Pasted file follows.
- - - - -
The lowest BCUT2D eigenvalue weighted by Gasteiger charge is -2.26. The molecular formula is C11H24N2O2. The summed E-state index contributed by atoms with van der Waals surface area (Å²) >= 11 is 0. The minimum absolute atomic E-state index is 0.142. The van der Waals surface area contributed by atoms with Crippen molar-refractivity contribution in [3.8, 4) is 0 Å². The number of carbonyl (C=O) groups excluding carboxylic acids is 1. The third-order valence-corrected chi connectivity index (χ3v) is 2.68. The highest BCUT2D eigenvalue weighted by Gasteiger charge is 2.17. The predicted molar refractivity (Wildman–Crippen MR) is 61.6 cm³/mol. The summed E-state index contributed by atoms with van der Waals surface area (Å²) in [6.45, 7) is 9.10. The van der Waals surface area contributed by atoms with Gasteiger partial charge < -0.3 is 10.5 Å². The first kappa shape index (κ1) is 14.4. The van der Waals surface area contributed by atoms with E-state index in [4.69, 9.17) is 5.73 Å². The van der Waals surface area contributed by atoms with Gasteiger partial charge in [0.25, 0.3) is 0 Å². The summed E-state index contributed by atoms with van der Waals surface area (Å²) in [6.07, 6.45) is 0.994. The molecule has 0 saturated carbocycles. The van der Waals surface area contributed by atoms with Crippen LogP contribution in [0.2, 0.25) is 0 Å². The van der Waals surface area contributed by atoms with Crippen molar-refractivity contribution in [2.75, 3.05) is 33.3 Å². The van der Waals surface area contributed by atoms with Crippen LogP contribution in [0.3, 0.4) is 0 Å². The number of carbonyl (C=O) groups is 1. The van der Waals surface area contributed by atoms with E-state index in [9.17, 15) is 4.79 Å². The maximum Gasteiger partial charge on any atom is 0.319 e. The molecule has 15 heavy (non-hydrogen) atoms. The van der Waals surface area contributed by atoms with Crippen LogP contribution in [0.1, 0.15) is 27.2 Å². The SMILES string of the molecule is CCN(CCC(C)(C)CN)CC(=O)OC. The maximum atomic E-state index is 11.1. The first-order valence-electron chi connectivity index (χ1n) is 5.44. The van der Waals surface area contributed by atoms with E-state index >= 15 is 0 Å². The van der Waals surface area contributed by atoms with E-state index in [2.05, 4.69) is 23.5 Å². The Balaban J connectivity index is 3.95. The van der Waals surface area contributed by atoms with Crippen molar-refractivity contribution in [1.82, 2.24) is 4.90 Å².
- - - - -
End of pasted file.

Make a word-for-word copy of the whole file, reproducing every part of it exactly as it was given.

The lowest BCUT2D eigenvalue weighted by Gasteiger charge is -2.26. The molecular formula is C11H24N2O2. The summed E-state index contributed by atoms with van der Waals surface area (Å²) >= 11 is 0. The minimum absolute atomic E-state index is 0.142. The van der Waals surface area contributed by atoms with Crippen molar-refractivity contribution in [3.8, 4) is 0 Å². The number of carbonyl (C=O) groups excluding carboxylic acids is 1. The third-order valence-corrected chi connectivity index (χ3v) is 2.68. The highest BCUT2D eigenvalue weighted by Gasteiger charge is 2.17. The predicted molar refractivity (Wildman–Crippen MR) is 61.6 cm³/mol. The summed E-state index contributed by atoms with van der Waals surface area (Å²) in [6.45, 7) is 9.10. The van der Waals surface area contributed by atoms with Gasteiger partial charge < -0.3 is 10.5 Å². The first kappa shape index (κ1) is 14.4. The van der Waals surface area contributed by atoms with E-state index in [4.69, 9.17) is 5.73 Å². The van der Waals surface area contributed by atoms with Gasteiger partial charge in [0.25, 0.3) is 0 Å². The summed E-state index contributed by atoms with van der Waals surface area (Å²) in [6.07, 6.45) is 0.994. The molecule has 0 saturated carbocycles. The van der Waals surface area contributed by atoms with Crippen LogP contribution in [0.2, 0.25) is 0 Å². The van der Waals surface area contributed by atoms with Crippen molar-refractivity contribution in [2.75, 3.05) is 33.3 Å². The van der Waals surface area contributed by atoms with Crippen LogP contribution in [0.3, 0.4) is 0 Å². The number of carbonyl (C=O) groups is 1. The van der Waals surface area contributed by atoms with E-state index in [9.17, 15) is 4.79 Å². The maximum Gasteiger partial charge on any atom is 0.319 e. The molecule has 15 heavy (non-hydrogen) atoms. The van der Waals surface area contributed by atoms with Crippen LogP contribution in [0.1, 0.15) is 27.2 Å². The SMILES string of the molecule is CCN(CCC(C)(C)CN)CC(=O)OC. The maximum atomic E-state index is 11.1. The first-order valence-electron chi connectivity index (χ1n) is 5.44. The van der Waals surface area contributed by atoms with E-state index >= 15 is 0 Å². The van der Waals surface area contributed by atoms with E-state index in [2.05, 4.69) is 23.5 Å². The Balaban J connectivity index is 3.95. The van der Waals surface area contributed by atoms with Crippen molar-refractivity contribution in [1.82, 2.24) is 4.90 Å².